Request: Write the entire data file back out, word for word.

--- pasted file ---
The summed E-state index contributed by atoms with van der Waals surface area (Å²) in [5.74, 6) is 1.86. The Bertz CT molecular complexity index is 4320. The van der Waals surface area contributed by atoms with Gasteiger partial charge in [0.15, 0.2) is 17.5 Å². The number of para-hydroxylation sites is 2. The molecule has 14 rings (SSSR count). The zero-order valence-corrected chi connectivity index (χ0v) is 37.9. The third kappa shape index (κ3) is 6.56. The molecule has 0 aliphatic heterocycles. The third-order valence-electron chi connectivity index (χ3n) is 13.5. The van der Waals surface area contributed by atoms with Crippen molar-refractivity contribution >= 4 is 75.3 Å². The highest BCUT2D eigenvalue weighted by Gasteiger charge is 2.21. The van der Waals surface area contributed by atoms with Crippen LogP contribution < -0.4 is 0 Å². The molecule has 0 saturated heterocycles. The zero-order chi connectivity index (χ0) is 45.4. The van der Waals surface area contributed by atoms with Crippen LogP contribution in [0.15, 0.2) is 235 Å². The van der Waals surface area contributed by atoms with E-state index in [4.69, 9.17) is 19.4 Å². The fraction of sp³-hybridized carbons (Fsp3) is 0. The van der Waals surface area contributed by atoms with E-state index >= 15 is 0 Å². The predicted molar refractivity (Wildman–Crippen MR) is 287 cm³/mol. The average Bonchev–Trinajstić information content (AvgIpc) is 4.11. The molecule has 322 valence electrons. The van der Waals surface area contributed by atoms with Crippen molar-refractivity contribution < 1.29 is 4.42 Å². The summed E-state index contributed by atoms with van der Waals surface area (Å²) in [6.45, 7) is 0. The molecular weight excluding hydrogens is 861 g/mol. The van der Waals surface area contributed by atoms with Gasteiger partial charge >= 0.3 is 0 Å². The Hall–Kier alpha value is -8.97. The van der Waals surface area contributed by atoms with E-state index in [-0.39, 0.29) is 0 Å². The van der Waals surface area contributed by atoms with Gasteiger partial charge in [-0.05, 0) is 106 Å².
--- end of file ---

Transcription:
The summed E-state index contributed by atoms with van der Waals surface area (Å²) in [5.74, 6) is 1.86. The Bertz CT molecular complexity index is 4320. The van der Waals surface area contributed by atoms with Gasteiger partial charge in [0.15, 0.2) is 17.5 Å². The number of para-hydroxylation sites is 2. The molecule has 14 rings (SSSR count). The zero-order valence-corrected chi connectivity index (χ0v) is 37.9. The third kappa shape index (κ3) is 6.56. The molecule has 0 aliphatic heterocycles. The third-order valence-electron chi connectivity index (χ3n) is 13.5. The van der Waals surface area contributed by atoms with Crippen molar-refractivity contribution >= 4 is 75.3 Å². The highest BCUT2D eigenvalue weighted by Gasteiger charge is 2.21. The van der Waals surface area contributed by atoms with Crippen LogP contribution < -0.4 is 0 Å². The molecule has 0 saturated heterocycles. The zero-order chi connectivity index (χ0) is 45.4. The van der Waals surface area contributed by atoms with Crippen LogP contribution in [0.15, 0.2) is 235 Å². The van der Waals surface area contributed by atoms with E-state index in [4.69, 9.17) is 19.4 Å². The fraction of sp³-hybridized carbons (Fsp3) is 0. The van der Waals surface area contributed by atoms with E-state index >= 15 is 0 Å². The predicted molar refractivity (Wildman–Crippen MR) is 287 cm³/mol. The average Bonchev–Trinajstić information content (AvgIpc) is 4.11. The molecule has 322 valence electrons. The van der Waals surface area contributed by atoms with Crippen molar-refractivity contribution < 1.29 is 4.42 Å². The summed E-state index contributed by atoms with van der Waals surface area (Å²) in [6.45, 7) is 0. The molecular weight excluding hydrogens is 861 g/mol. The van der Waals surface area contributed by atoms with Gasteiger partial charge >= 0.3 is 0 Å². The Hall–Kier alpha value is -8.97. The van der Waals surface area contributed by atoms with E-state index in [-0.39, 0.29) is 0 Å². The van der Waals surface area contributed by atoms with Gasteiger partial charge in [-0.05, 0) is 106 Å².